CINCINNATI - Robert Panning has a rough assignment. Like other auto parts makers, he is under the gun to do business with minority suppliers - even where there seem to be none.
'It's tough,' admits the purchasing agent for Automatic Feed Co., a supplier of massive steel coil handling equipment to Toyota and DaimlerChrysler auto plants. 'You can count the suppliers on two hands who supply 85 percent of our content. We really don't know who's out there to do what we have to do.'
The job may be tough, but the potential consequences are tougher. Toyota Motor Manufacturing North America Inc. has vowed that by 2002 it will spend at least 5 percent of its $7 billion annual Tier 1 purchasing budget with minority companies. And it has directed its Tier 1 suppliers, like Automatic Feed, to make the same 5 percent commitment to its own suppliers.
If they fail?
'It's just a matter of encouraging them to do it,' says Chuck Brown, the automaker's vice president of accounting and finance. 'But if we keep coming to you and you keep telling us that you haven't done anything, we may go find one of your competitors who has.'
Toyota is not alone. Most of the companies building autos in the United States have bellied up to a purchasing commitment bar in the recent years. But few, if any, have reached their tar-gets.
General Motors, which has chided Toyota and other Japanese automakers to do more, has a 10 percent goal for first-tier suppliers. A spokesman said GM is currently between 4 percent and 5 percent. GM's goal for other tiers is 5 percent.
Toyota is currently at about 2 percent minority purchases. The difference between that level and 5 percent is another $200 million a year in spending, based on current purchasing levels.
The Japanese carmaker held its ninth annual minority purchasing conference here Nov. 11. Eight years ago, the company hosted the event at a small Holiday Inn in Lexington, Ky., near its U.S. auto factory, with a small lunch catered around the motel swimming pool. At this year's event, 1,400 participants crowded into the Cincinnati Convention Center. About 240 of Toyota's Tier 1 suppliers had booths to attract minority vendors.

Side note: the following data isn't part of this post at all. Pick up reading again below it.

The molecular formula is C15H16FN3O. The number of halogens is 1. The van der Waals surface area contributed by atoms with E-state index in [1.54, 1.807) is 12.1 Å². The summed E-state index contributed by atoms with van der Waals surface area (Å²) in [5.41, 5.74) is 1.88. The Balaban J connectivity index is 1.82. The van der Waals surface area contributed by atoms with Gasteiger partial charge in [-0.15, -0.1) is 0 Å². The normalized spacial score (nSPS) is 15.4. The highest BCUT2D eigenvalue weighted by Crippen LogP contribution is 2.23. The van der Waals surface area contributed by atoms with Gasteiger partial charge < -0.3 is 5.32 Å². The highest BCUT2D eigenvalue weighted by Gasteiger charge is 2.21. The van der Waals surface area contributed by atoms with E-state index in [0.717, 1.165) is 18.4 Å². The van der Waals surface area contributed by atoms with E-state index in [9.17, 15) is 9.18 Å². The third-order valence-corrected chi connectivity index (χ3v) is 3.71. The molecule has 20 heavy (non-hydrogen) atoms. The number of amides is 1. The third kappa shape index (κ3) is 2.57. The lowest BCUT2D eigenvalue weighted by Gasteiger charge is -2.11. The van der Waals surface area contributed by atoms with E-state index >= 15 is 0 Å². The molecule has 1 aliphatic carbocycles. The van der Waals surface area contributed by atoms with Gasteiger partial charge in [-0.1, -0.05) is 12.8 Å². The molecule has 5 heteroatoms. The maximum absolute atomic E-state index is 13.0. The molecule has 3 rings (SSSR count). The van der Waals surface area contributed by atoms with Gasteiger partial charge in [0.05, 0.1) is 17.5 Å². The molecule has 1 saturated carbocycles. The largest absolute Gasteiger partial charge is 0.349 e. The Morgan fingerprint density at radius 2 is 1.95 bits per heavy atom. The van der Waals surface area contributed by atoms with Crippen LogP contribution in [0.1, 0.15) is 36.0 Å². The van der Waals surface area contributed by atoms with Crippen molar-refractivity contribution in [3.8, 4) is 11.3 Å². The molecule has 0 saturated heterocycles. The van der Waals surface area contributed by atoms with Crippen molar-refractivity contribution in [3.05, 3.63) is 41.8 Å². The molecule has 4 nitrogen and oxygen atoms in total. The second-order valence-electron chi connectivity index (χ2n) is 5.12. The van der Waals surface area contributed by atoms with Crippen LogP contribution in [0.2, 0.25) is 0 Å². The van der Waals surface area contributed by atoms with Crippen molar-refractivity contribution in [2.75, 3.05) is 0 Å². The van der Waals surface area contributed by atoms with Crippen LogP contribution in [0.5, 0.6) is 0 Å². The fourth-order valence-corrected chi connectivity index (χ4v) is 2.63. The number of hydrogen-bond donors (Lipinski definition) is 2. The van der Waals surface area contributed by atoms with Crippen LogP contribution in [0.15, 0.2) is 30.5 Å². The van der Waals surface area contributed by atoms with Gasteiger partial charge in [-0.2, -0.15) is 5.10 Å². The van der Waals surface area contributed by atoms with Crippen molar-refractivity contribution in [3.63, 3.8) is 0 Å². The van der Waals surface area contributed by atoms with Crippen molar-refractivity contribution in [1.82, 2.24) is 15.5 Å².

No one thinks the job will be easy. For one thing, American industry has never had much in the way of minority-owned manufacturers. And in the increasingly consolidated world of automotive parts making, the chances of finding a competitive, independent minority-owned supplier of cutting-edge components gets slimmer by the year.
'The problem is that many minority owned businesses are in the services sector, and we're looking for manufacturers,' said Bonnie Gales Baptiste, purchasing manager for Neill-La Vielle, a Louisville-based distributor of nonproduction items ranging from pallets to hand soap. Manufacturing contracts tend to be worth a lot more than service deals.
Neill-La Vielle started its own minority purchasing program five years ago. The first year, it spent $20,000 with minority-owned companies. This year it will spend $750,000.
'But we're still not at 5 percent,' Baptiste says. Every quarter, Neill-La Vielle sends out 6,000 catalogs to industrial customers such as Toyota. Baptiste believes one solution might be to find a minority company to print all those catalogs. 'That might do it,' she says.
At the Cincinnati event, minority businesses with no manufacturing ties to the auto industry received earnest audiences with the likes of such huge suppliers as Delphi Automotive Systems, Visteon Automotive Systems and Magna International Inc. Advertising agencies, temporary personnel services, a roofing contractor, an insurance company and even a concert promoter trolled the aisles of the convention booths.
Suppliers say hitting the required 5 percent level takes some creative thinking. For example, Essex Specialty Products Inc., a subsidiary of Dow Chemical Co., produces industrial adhesives for Toyota. The company uses few outside material suppliers, other than for raw materials. In the quest for 5 percent, the company found minority firms to package their products and handle their trucking.
The same problem confronts Toyota's chief steel supplier, AK Steel Corp. of Middletown, Ohio. 'We all know this is the right thing to do,' says buyer Jean Lacy. 'The only trouble is figuring out how to do it. It would be real nice if we could find a minority-owned coal mine or railroad or barge line. But that's not very likely.'
Even Toyota's own minority-owned suppliers must find minority companies. Mexican Industries Inc., an Hispanic-owned interior trim supplier in Detroit, recently took the contract to put retainer nets in the trunks of Kentucky-made Camrys. The company is scheduled to supply other products on upcoming Toyota vehicles. Now it must meet its own minority purchasing targets.
'I think the only way to really do it is through some form of alliances,' suggests Steve Couchenour, of Mexican Industries' Southfield, Mich., sales office. 'Find a partner. It's just too hard to find that many minority suppliers.'
Even as the supply chain discussed ideas and looked for new business deals, a prominent civil rights leader exhorted the group to work harder - and think broadly. Kweisi Mfume, CEO of the NAACP, urged the group to think of minority firms for travel services, printing and janitorial work. Said Mfume: 'There are a lot of things beyond widgets that will help you to your goal.'